Wednesday, November 24, 2010

Oops... She Lost It Again!

Cover of "Through the Storm: A Real Story...Cover via AmazonLynne Irene Spears, pop chanteuse Britney Spears' mama, may believe her daughter's former manager, Sam Lufti, is Overprotected, Lucky, Crazy and Toxic, but it's too soon to Turn Off the Lights on his defamation suit.

Spears was unable to convince a California appellate court to adopt the "libel-proof" defense, according to a story in the weekly Beverly Hills Courier, so Lufti's defamation suit against her based on her 2008 book, Through the Storm: A Real Story of Fame and Family in a Tabloid World will proceed.

Lufti filed suit on Feb. 3, 2009, in Los Angeles County Superior Court. His 15-page complaint, Sam Lufti v. Lynne Irene Spears, James Parnell Spears, Britney Spears, et al (Case No. BC406904) included counts alleging defamation, libel, battery, intentional infliction of emotional distress, breach of contract and quantum meruit. In August of last year, Superior Court Judge Zaven V. Sinanian denied Lynne Spears' motion to dismiss the defamation claim on the grounds that her statements constituted protected speech, ruling that the passages targeted in her book by Lufti, if proven false, sufficiently supported a defamation claim.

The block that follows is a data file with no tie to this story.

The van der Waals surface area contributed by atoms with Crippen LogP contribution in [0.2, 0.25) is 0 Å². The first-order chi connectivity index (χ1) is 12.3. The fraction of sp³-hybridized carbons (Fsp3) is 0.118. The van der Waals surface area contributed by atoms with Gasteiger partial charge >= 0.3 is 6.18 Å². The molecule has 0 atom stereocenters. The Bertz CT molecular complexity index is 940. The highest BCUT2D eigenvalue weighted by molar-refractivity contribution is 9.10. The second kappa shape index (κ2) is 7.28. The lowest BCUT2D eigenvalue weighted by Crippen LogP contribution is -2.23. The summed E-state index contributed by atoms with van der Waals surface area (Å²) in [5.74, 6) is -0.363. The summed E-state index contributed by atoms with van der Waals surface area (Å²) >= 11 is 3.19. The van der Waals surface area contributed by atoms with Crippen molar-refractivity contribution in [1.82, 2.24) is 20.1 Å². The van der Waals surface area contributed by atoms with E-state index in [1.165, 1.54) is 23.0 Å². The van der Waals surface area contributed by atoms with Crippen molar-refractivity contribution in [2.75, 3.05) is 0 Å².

Spears appealed the ruling to the California Second District Court of Appeal (Case No. B218211), saying remarks about the plaintiff in her book, including calling him "shifty," a "predator," and a "fake" who was "planning evil" by isolating Britney from her family through actions such as throwing away the pop diva's phone chargers and disabling her house phones, were not defamatory because Lufti is "libel-proof."

The idea behind the defense, which has not been accepted in any California case law, is that an individual's reputation already is so sullied that the individual can't be defamed by attacks on his/her character.  It has been applied in other jurisdictions, including "TUOL"'s own Massachusetts, in the case of Jackson v. Longscope, 394 Mass. 577 (1985), in which the court found the plaintiff, a convicted rapist/murderer who sued for libel over accusations that he had carnal relations with victims after he killed them, had such a bad reputation that he couldn't be libeled.  Conventional wisdom considers rock star managers generally at least slightly higher on the food chain than necrophiliac killers. The three-judge appellate panel wasn't buying it, so Lufti's defamation claim remains on-track for trial.

"TUOL" appreciates readers' concerns regarding his over-familiarity with Britney Spears' discography.

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